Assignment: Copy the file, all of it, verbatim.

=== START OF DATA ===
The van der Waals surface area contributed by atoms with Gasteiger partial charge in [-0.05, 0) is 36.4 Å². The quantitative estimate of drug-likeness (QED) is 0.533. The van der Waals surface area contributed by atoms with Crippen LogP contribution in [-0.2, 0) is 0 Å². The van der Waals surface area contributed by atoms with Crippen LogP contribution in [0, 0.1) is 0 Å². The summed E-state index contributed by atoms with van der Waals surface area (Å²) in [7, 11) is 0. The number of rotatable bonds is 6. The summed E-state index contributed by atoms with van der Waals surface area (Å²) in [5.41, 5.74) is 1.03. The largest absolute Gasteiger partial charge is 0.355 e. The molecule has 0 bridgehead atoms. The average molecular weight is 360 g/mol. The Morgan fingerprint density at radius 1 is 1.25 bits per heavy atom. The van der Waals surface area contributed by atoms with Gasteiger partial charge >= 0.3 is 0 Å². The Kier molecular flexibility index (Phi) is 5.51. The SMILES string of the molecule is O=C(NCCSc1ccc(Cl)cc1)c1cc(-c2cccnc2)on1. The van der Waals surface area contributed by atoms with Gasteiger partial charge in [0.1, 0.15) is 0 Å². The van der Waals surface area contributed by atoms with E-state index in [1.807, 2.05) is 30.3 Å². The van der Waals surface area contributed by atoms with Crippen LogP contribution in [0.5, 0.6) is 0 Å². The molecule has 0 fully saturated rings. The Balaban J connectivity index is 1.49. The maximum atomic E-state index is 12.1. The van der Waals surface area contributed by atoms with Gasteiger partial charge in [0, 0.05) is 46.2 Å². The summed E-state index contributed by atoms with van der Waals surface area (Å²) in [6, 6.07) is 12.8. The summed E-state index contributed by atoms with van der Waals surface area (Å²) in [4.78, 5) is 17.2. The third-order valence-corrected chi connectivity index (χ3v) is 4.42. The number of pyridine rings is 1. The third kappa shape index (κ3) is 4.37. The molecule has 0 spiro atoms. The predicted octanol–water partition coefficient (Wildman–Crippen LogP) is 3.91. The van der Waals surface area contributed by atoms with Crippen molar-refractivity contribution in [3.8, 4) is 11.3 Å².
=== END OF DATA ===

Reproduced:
The van der Waals surface area contributed by atoms with Gasteiger partial charge in [-0.05, 0) is 36.4 Å². The quantitative estimate of drug-likeness (QED) is 0.533. The van der Waals surface area contributed by atoms with Crippen LogP contribution in [-0.2, 0) is 0 Å². The van der Waals surface area contributed by atoms with Crippen LogP contribution in [0, 0.1) is 0 Å². The summed E-state index contributed by atoms with van der Waals surface area (Å²) in [7, 11) is 0. The number of rotatable bonds is 6. The summed E-state index contributed by atoms with van der Waals surface area (Å²) in [5.41, 5.74) is 1.03. The largest absolute Gasteiger partial charge is 0.355 e. The molecule has 0 bridgehead atoms. The average molecular weight is 360 g/mol. The Morgan fingerprint density at radius 1 is 1.25 bits per heavy atom. The van der Waals surface area contributed by atoms with Gasteiger partial charge >= 0.3 is 0 Å². The Kier molecular flexibility index (Phi) is 5.51. The SMILES string of the molecule is O=C(NCCSc1ccc(Cl)cc1)c1cc(-c2cccnc2)on1. The van der Waals surface area contributed by atoms with Gasteiger partial charge in [0.1, 0.15) is 0 Å². The van der Waals surface area contributed by atoms with E-state index in [1.807, 2.05) is 30.3 Å². The van der Waals surface area contributed by atoms with Crippen LogP contribution in [0.5, 0.6) is 0 Å². The molecule has 0 fully saturated rings. The Balaban J connectivity index is 1.49. The maximum atomic E-state index is 12.1. The van der Waals surface area contributed by atoms with Gasteiger partial charge in [0, 0.05) is 46.2 Å². The summed E-state index contributed by atoms with van der Waals surface area (Å²) in [6, 6.07) is 12.8. The summed E-state index contributed by atoms with van der Waals surface area (Å²) in [4.78, 5) is 17.2. The third-order valence-corrected chi connectivity index (χ3v) is 4.42. The number of pyridine rings is 1. The third kappa shape index (κ3) is 4.37. The molecule has 0 spiro atoms. The predicted octanol–water partition coefficient (Wildman–Crippen LogP) is 3.91. The van der Waals surface area contributed by atoms with Crippen molar-refractivity contribution in [3.8, 4) is 11.3 Å².